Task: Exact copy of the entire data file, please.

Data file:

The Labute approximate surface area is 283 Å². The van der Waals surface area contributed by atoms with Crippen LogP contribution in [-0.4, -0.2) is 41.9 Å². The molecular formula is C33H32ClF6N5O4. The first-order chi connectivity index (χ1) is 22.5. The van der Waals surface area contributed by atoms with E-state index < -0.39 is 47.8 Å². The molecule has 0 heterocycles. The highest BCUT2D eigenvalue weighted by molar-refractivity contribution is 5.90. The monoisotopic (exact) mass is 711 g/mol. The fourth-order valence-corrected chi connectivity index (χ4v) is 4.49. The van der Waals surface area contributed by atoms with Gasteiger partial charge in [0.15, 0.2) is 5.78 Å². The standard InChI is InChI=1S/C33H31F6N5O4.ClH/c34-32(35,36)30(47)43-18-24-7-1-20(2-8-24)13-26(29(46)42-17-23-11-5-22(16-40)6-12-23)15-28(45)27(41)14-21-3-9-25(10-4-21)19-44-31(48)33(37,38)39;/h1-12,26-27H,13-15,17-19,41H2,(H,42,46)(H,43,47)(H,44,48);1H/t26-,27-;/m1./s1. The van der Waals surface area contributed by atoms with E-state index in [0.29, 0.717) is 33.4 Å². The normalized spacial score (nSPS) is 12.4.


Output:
The Labute approximate surface area is 283 Å². The van der Waals surface area contributed by atoms with Crippen LogP contribution in [-0.4, -0.2) is 41.9 Å². The molecular formula is C33H32ClF6N5O4. The first-order chi connectivity index (χ1) is 22.5. The van der Waals surface area contributed by atoms with E-state index < -0.39 is 47.8 Å². The molecule has 0 heterocycles. The highest BCUT2D eigenvalue weighted by molar-refractivity contribution is 5.90. The monoisotopic (exact) mass is 711 g/mol. The fourth-order valence-corrected chi connectivity index (χ4v) is 4.49. The van der Waals surface area contributed by atoms with Gasteiger partial charge in [0.15, 0.2) is 5.78 Å². The standard InChI is InChI=1S/C33H31F6N5O4.ClH/c34-32(35,36)30(47)43-18-24-7-1-20(2-8-24)13-26(29(46)42-17-23-11-5-22(16-40)6-12-23)15-28(45)27(41)14-21-3-9-25(10-4-21)19-44-31(48)33(37,38)39;/h1-12,26-27H,13-15,17-19,41H2,(H,42,46)(H,43,47)(H,44,48);1H/t26-,27-;/m1./s1. The van der Waals surface area contributed by atoms with E-state index in [0.29, 0.717) is 33.4 Å². The normalized spacial score (nSPS) is 12.4.